The accident took place along the 10 Miles Main Road, Bull Bay. The route 97 JUTC bus was headed to 11 Miles, Bull Bay, with the car heading in the opposite direction. According to Detective Inspector Neville Graham of the St Thomas police division, the driver and his lone passenger suffered what he deemed to be minor injuries. Blood, however, could be seen on the side of the roadway which onlookers said were that of the victims. The driver of the JUTC bus was unharmed. Two Jamaica Labour Party (JLP) supporters had to be rushed to the Kingston Public Hospital after the car they were travelling in collided with a Jamaica Urban Transit Company (JUTC) bus.
Twenty-four-year-old shuttler PV Sindhu took India up another very significant notch to glory with her latest accomplishment and became the first Indian ever to clinch a gold medal at Badminton World Championships on August 25. A historic day indeed, she beat Nozomi Okuhara of Japan in a lop-sided final held in Switzerland. This was Sindhu’s 5th World Championships medal after the four medals she bagged: bronze in 2013 and 2014, and silver in 2017 and 2018. She has earlier won a silver medal at the Rio Olympics in 2016. In this year, she appeared in the final of the Indonesia Open where she lost to Akane Yamaguchi. Sindhu’s historic win is a major accomplishment globally as she is the only player to be a defending women’s singles medallist at the Olympics, Worlds, Asian Games, and Commonwealth Games at the same time. She bloomed under the tutelage of Pullela Gopichand, winning her first Grand Prix gold in the Malaysian Open in May 2013. Adding to her glory, she is also a recipient of Padma Shri. With her Silver at Rio in 2016, she became the first Indian to reach athe badminton singles final at the Olympics. But notwithstanding the tales of glorious achievements, whisking it all aside and lessening it before numerous defeats that lead up to the victory is an unfortunates tendency that still persists in the Indian society at large. Sindhu’s gold medal at the world championship also came with some utterly unnecessary criticisms for losing two World Championship finals in 2018 and early 2019. The history she has written at Badminton World Championship is a loud and clear answer to all those doubting voices. Women in sports in India have never had it easy. Sports is not an easy choice of career and very few indeed are in a position to consider this option. And matters are just harder for women. Both of Sindhu’s parents are former volleyball players. This does not diminish her hard work by any means but sheds light on the reason for her rise that came in the form of support from her parents. Keeping up with her ambition, her next target is the Olympic gold. Her accomplishment and some much-needed change in attitude in society will eventually promote and encourage sports as a respectable career.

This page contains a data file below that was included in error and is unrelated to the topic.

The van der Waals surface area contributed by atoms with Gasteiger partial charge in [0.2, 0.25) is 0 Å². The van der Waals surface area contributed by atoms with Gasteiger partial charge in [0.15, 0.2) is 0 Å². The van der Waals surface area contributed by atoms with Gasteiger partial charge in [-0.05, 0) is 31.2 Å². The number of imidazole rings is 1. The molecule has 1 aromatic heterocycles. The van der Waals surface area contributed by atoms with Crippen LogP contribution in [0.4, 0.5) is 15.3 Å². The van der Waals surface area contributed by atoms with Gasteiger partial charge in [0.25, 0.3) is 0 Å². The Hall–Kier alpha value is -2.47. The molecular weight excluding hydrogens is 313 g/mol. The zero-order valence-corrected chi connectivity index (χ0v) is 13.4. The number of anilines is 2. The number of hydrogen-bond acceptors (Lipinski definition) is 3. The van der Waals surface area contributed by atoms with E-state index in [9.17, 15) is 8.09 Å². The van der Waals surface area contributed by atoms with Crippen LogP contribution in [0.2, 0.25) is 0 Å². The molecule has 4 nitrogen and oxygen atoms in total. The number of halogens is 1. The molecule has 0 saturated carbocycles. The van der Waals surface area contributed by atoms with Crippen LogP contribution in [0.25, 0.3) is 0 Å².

By Kathleen MartensAPTN National NewsVANCOUVER —Another serious breach within the residential schools settlement process could be resolved sooner rather than later.That’s because the judge hearing the case Wednesday told the parties to try and work things out on their own.Justice Brenda Brown of the Vancouver Supreme Court took this unusual step at the beginning of a three-day hearing into allegations of extortion involving a convicted killer and the Vancouver lawyer who allegedly hired him.This is an “excellent opportunity for the parties to discuss what can be done,” Brown told Lou Zivot, the lawyer for the court monitor that oversees the compensation process. “I think this is the time to try.”Court was adjourned till the afternoon when the parties were asked to report back on their progress.The last time a violation emerged involving a lawyer and the compensation process was November 2011. Brown ordered an extensive investigation that took many months and wound up costing an estimated $3.5 million.Brown cited the timing and cost of another investigation in sending Zivot and Mark Andrews, who represents the lawyer involved this time, to try and reach a resolution.The murderer has been identified as Ivan Johnny, 62. But the lawyer’s name and evidence connected to the case are protected by a court order.“We’ve made some progress,” Zivot told Brown when court reconvened in the afternoon. He then asked for more time to meet with Andrews.Brown said, “Alright. Sounds good to me. As long as you’re making progress.”APTN Investigates obtained parole documents, which are not covered by the publication ban, to learn more about the case.The documents reveal Johnny’s full parole was revoked Jan. 23 after two members of a parole board heard the new allegations against him: that Johnny worked for a lawyer distributing and collecting compensation application forms from former residential school students, that he persuaded some students to drop their existing lawyers in favour of the one he worked for, that he coached them to exaggerate claims to obtain more financial compensation, and that he threatened and intimidated them for “substantial sums of money” when their compensation arrived.Johnny denies the accusations and has not been charged with a crime in connection with the case. He did confirm, however, that the lawyer bought him a truck to do his work. Parole documents also say Johnny was involved with 275 claims.The compensation is paid through a program called the Independent Assessment Process. It is money for former students who suffered serious physical and sexual abuse in the notorious schools they were forced to attend when they were children.Johnny’s alleged victims are described as “vulnerable” and, in some cases, “cognitively deficient” in the parole documents.The IAP was established as part of the Indian Residential Schools Settlement Agreement. It ran for five years, expiring in September 2012. Due to the complicated and historic nature of the claims, many of them take up to nine months, and are still working their way through the process.The lawyer involved spoke to APTN outside court today but declined to say anything on the record at this time.Other parties at the hearing also declined to comment publicly citing the strict publication ban and the sensitive nature of potential resolution discussions; they are all parties to the original settlement agreement, and include the Indian Residential Schools Adjudication Secretariat.The Secretariat has posted a warning about Johnny on its website. It says Johnny has now been kicked out of the IAP (by Justice Brown on Jan. 18) and that anyone who dealt with Johnny doesn’t have to pay him or anyone trying to collect on his behalf.Johnny was serving a life sentence for first-degree murder from May 1985, after shooting a man he fought with in a Kamloops bar.Meanwhile, one notable absence before the judge yesterday was the Assembly of First Nations. It is a key party to the settlement agreement, having filed the original class-action lawsuit on behalf of survivors.Any steps taken to deal with breaches must be approved by all the parties to the email@example.com